worried that something will happen. so what should we do? well, first of all, i think we are doing the right thing by trying convince israel not to attack iran at this point. but we are -- we need to really get something going that is an alternative to a major attack. here it is. this is the best i can do secretary schultz approved of it. henry kissinger has written a blearing. he approved. i would like that see the united states try it. in the meantime, if we are going do that, i would really hope that israel does not attack iran, and that that is going to lead to an ongoing dynamic between the two countries. who knows if it would end. there would be an ongoing war,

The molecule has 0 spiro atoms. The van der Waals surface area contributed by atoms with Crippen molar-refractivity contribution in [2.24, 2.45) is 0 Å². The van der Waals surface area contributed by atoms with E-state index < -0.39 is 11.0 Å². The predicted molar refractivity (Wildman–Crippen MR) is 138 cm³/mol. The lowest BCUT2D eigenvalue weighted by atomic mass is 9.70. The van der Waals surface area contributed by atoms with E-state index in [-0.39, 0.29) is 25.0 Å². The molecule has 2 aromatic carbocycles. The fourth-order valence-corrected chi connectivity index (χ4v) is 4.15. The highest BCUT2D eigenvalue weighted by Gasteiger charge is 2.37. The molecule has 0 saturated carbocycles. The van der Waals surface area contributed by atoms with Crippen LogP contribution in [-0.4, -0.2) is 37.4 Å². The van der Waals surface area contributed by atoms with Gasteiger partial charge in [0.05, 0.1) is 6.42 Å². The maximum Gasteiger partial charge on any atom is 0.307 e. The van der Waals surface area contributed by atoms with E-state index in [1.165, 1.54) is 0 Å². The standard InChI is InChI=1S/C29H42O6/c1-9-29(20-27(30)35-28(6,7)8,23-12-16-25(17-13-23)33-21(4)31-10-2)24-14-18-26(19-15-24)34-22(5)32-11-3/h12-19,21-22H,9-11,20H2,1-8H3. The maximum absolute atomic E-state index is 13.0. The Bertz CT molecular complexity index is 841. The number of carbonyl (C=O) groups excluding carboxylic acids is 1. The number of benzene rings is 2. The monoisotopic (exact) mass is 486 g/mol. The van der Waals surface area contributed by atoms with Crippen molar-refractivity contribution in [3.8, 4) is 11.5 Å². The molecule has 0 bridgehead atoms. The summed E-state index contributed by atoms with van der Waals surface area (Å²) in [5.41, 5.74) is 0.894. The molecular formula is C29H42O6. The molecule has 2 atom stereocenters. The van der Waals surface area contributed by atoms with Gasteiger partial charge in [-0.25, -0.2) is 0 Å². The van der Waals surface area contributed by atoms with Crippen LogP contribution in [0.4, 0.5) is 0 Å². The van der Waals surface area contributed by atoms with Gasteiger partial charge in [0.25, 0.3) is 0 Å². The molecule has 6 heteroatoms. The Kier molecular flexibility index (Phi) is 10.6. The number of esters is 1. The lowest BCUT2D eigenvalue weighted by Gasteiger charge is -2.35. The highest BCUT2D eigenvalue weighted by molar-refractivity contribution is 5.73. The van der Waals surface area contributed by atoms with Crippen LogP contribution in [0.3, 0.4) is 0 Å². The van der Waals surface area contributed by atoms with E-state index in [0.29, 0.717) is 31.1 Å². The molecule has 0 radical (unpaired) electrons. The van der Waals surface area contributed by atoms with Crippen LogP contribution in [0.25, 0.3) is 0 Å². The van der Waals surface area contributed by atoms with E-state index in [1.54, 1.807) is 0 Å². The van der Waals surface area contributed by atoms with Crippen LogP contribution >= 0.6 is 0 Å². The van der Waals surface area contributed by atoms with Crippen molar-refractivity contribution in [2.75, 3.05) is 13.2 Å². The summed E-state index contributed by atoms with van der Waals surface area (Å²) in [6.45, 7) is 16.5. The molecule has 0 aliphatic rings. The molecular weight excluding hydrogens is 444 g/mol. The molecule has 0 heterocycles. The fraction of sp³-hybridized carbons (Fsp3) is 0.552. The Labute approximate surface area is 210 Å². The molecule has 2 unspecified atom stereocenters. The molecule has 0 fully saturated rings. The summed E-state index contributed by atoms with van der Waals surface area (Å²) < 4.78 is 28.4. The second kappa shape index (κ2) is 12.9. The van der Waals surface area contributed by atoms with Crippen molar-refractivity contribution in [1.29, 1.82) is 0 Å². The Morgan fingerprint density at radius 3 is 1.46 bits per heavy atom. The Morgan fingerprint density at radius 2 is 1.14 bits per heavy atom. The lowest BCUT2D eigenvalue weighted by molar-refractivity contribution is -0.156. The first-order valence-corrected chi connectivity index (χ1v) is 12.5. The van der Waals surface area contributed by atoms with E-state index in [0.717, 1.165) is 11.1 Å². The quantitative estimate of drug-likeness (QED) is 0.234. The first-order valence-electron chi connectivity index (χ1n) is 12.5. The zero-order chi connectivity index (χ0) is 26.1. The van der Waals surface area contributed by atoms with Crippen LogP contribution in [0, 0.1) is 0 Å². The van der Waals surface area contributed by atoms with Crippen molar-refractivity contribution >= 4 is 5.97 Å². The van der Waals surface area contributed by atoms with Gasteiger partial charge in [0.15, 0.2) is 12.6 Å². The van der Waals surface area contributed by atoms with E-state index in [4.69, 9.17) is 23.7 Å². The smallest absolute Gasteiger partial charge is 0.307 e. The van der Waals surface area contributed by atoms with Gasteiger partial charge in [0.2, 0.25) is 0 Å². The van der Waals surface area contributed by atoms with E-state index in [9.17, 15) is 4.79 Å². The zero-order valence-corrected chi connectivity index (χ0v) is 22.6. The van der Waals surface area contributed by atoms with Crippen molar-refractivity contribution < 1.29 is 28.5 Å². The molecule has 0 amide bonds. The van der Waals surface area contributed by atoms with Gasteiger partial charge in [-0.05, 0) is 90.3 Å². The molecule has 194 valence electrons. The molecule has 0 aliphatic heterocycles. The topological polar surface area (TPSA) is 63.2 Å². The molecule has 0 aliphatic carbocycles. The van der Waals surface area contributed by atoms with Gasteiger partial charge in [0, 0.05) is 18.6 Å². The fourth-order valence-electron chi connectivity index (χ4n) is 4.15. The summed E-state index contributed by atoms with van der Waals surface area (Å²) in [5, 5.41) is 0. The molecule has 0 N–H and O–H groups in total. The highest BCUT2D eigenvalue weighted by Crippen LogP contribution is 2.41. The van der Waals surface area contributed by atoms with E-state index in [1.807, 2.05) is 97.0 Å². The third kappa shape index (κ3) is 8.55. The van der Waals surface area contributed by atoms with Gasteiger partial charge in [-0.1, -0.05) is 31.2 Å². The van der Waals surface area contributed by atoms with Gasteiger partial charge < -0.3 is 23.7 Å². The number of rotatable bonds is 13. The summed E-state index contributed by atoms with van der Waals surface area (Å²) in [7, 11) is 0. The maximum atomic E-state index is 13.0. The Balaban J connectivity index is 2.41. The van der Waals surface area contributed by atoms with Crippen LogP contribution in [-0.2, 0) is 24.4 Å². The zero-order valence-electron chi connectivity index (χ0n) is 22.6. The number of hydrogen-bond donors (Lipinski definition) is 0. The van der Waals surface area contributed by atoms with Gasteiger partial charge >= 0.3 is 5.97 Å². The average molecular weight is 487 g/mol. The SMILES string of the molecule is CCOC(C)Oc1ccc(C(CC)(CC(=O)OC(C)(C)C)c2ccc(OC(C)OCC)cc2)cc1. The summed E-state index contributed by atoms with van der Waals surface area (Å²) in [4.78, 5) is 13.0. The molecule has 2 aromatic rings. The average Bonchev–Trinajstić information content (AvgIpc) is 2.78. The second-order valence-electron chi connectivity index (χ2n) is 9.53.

terrorism, it would just multiply the problems israel faces today. so if we can somehow avoid that, i think the united states -- the administration is doing just the right thing with israel trying to i are -- reassure israel that we have idea. we are committed to their support. we need to have those idea. we need to come up with ideas and need to do more to really solve this problem. ..